However, I found myself annoyed with both of them in the middle of Gilt. Catherine could best be described as self-centered and boy crazy at the start, but once she's married to Henry, she becomes incessantly whiny. I could not stand her most of the time! On the other hand, Kitty was too goody-goody and perfect. She always does as she's told and goes along with everything, not really forming opinions of her own.
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2 of 2 people found the following review helpful By Book Flame on July 3, 2012
Format: Hardcover
It's really hard to believe that Gilt was Katherine Longshore's debut novel, the writing was well perfected and you would think she has been doing this for years. Gilt is set during the Tudor Era and Longshore kept the tale of Cat and Kitty very engrossing right to the very end.

Gilt is about Kitty Tylney and Cat Howard who also was in real life the fifth wife of King Henry VIII. The story starts off with the two only dreaming of being part of Court life and then thanks to Cat's charming and mischievous ways their dreams become reality. Cat becomes queen and makes her closest friend Kitty one of her chambermaids. And what follows is a whole lot of lies, betrayal, deception and scandal mixed in with beautiful gowns, handsome men, and lavish parties.

If you know history you know things don't end to great for the characters in this book I was actually left feeling a little sad and I hate the fact that I got no closure with Kitty's character as far as her love life went. It was all very bittersweet.

As far as the characters are concerned I could not stand Cat she was just so vile, spoiled and rotten to everyone around her especially Kitty who already had no backbone when it came to their friendship and allowed Cat to take advantage of her in well...everything. Kitty was loyal to the core to Cat even at times when she should have been selfish and for once thought about her happiness. When it comes down to it Gilt was centered around their friendship. That is what kept me reading. The relationship between the two girls fascinated me while pissing me off at the same time.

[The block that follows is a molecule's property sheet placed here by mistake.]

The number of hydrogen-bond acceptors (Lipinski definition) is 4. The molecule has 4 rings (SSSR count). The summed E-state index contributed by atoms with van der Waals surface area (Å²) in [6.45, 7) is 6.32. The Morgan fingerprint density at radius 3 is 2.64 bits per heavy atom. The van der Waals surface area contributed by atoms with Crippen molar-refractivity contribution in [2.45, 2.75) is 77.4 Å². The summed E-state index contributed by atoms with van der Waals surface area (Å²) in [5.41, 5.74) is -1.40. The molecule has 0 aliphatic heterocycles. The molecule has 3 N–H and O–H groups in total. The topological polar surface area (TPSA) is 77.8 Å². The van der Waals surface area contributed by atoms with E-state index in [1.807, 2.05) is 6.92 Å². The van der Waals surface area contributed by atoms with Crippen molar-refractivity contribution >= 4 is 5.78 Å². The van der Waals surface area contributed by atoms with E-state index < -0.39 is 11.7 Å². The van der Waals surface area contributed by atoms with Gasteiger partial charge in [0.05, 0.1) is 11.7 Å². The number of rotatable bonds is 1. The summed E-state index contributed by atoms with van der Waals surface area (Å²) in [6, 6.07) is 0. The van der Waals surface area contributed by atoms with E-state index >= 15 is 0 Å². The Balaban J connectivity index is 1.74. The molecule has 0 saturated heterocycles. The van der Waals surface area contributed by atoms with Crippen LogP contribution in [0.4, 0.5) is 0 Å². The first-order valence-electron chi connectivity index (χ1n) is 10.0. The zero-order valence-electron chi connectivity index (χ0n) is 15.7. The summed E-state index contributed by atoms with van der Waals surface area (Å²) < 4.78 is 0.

In the end I loved reading Gilt. Even though I've been reading a lot of paranormal and fantasy books lately my love for historical fiction still remains.
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2 of 2 people found the following review helpful By Darlene on June 20, 2012
Format: Audible Audio Edition
I received this audiobook for review from the publisher. I did not receive any compensation for my review, and the views expressed herein are my own.

This historical fiction novel by debut author, Katherine Longshore, takes place during the time of the Tudor Era.

Kitty Tylney is the best friend or, more appropriately, servant of Catherine Howard (aka "Cat"), who longs to become a member of the nobility. When the opportunity arises that King Henry VIII is looking for a new wife (after the disastrous and short-lived marriage to his fifth wife, Anne of Cleves), he chooses young Cat who is about 30 years his junior.

I feel that I am in the minority here when it comes to my opinion on the book. While I do enjoy historical fiction, I have to admit that I found this novel very hard for me to get into. I surmise that my difficulty in enjoying the story stemmed from my inability to connect with the characters. I do not have to like a character to enjoy the story, but a good author should evoke a strong emotion from the reader, whether it be love and adoration or disgust and revulsion! I felt neither but, rather, was "ho-hum" about the story.

Cat reminds me of a spoiled, petulant child who always gets her way. She cares nothing for her "friends," and routinely uses them whenever she fancies to get what she wants. She cares more about her looks, material possessions, and station than anything of real importance. I did not care for her character at all. I even had a hard time liking Kitty, who considered herself a friend to Kat but also did not fool herself that she was more than she was: She had nothing and was nothing without Cat. I wanted to like Kitty, I really did, but I had a hard time respecting her choice to become a martyr for Cat.